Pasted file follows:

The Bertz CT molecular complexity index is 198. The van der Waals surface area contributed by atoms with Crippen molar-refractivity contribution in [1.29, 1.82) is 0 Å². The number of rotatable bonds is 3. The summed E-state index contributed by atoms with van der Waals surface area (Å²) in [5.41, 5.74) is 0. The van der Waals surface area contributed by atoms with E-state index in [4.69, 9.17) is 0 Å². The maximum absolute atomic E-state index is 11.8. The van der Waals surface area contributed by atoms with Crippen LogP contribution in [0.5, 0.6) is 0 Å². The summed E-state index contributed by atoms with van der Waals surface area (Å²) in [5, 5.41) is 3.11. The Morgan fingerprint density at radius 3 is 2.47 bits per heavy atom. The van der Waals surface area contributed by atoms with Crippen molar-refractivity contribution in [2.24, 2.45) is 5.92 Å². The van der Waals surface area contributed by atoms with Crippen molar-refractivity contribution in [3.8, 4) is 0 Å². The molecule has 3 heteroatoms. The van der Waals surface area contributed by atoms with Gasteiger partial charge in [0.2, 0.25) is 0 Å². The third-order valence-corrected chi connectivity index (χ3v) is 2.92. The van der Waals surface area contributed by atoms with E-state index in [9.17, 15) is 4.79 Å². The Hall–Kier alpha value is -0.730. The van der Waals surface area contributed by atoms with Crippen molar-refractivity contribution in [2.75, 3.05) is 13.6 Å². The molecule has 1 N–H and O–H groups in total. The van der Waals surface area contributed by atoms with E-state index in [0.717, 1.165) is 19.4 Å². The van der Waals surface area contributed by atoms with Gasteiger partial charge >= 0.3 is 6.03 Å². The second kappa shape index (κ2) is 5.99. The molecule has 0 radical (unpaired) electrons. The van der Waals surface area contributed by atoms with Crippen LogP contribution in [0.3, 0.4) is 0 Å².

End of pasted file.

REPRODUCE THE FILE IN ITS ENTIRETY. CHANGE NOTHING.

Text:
The Bertz CT molecular complexity index is 198. The van der Waals surface area contributed by atoms with Crippen molar-refractivity contribution in [1.29, 1.82) is 0 Å². The number of rotatable bonds is 3. The summed E-state index contributed by atoms with van der Waals surface area (Å²) in [5.41, 5.74) is 0. The van der Waals surface area contributed by atoms with E-state index in [4.69, 9.17) is 0 Å². The maximum absolute atomic E-state index is 11.8. The van der Waals surface area contributed by atoms with Crippen LogP contribution in [0.5, 0.6) is 0 Å². The summed E-state index contributed by atoms with van der Waals surface area (Å²) in [5, 5.41) is 3.11. The Morgan fingerprint density at radius 3 is 2.47 bits per heavy atom. The van der Waals surface area contributed by atoms with Crippen molar-refractivity contribution in [2.24, 2.45) is 5.92 Å². The van der Waals surface area contributed by atoms with Crippen molar-refractivity contribution in [3.8, 4) is 0 Å². The molecule has 3 heteroatoms. The van der Waals surface area contributed by atoms with Gasteiger partial charge in [0.2, 0.25) is 0 Å². The third-order valence-corrected chi connectivity index (χ3v) is 2.92. The van der Waals surface area contributed by atoms with E-state index in [9.17, 15) is 4.79 Å². The Hall–Kier alpha value is -0.730. The van der Waals surface area contributed by atoms with Crippen molar-refractivity contribution in [2.75, 3.05) is 13.6 Å². The molecule has 1 N–H and O–H groups in total. The van der Waals surface area contributed by atoms with E-state index in [0.717, 1.165) is 19.4 Å². The van der Waals surface area contributed by atoms with Gasteiger partial charge >= 0.3 is 6.03 Å². The second kappa shape index (κ2) is 5.99. The molecule has 0 radical (unpaired) electrons. The van der Waals surface area contributed by atoms with Crippen LogP contribution in [0.3, 0.4) is 0 Å².